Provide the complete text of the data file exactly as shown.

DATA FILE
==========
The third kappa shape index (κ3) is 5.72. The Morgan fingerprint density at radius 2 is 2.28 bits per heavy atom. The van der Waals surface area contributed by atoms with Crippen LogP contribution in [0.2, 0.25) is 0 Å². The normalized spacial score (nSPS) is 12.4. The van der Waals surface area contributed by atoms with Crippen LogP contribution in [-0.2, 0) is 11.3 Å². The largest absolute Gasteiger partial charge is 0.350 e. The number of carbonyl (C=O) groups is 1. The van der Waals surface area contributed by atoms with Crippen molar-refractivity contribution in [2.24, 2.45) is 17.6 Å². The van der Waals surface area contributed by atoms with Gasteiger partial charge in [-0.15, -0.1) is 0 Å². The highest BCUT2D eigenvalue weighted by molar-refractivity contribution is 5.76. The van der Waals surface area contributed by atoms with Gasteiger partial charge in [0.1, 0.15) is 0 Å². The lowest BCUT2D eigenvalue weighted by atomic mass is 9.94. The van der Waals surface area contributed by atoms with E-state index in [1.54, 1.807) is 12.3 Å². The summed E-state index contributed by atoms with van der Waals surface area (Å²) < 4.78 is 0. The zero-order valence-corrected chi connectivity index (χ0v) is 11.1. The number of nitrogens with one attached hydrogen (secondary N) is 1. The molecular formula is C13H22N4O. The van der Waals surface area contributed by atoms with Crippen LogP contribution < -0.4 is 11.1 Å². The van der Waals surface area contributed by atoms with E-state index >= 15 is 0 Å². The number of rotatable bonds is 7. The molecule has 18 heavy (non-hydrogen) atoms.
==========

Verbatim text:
The third kappa shape index (κ3) is 5.72. The Morgan fingerprint density at radius 2 is 2.28 bits per heavy atom. The van der Waals surface area contributed by atoms with Crippen LogP contribution in [0.2, 0.25) is 0 Å². The normalized spacial score (nSPS) is 12.4. The van der Waals surface area contributed by atoms with Crippen LogP contribution in [-0.2, 0) is 11.3 Å². The largest absolute Gasteiger partial charge is 0.350 e. The number of carbonyl (C=O) groups is 1. The van der Waals surface area contributed by atoms with Crippen molar-refractivity contribution in [2.24, 2.45) is 17.6 Å². The van der Waals surface area contributed by atoms with Gasteiger partial charge in [-0.15, -0.1) is 0 Å². The highest BCUT2D eigenvalue weighted by molar-refractivity contribution is 5.76. The van der Waals surface area contributed by atoms with Gasteiger partial charge in [0.1, 0.15) is 0 Å². The lowest BCUT2D eigenvalue weighted by atomic mass is 9.94. The van der Waals surface area contributed by atoms with E-state index in [1.54, 1.807) is 12.3 Å². The summed E-state index contributed by atoms with van der Waals surface area (Å²) < 4.78 is 0. The zero-order valence-corrected chi connectivity index (χ0v) is 11.1. The number of nitrogens with one attached hydrogen (secondary N) is 1. The molecular formula is C13H22N4O. The van der Waals surface area contributed by atoms with Crippen LogP contribution < -0.4 is 11.1 Å². The van der Waals surface area contributed by atoms with E-state index >= 15 is 0 Å². The number of rotatable bonds is 7. The molecule has 18 heavy (non-hydrogen) atoms.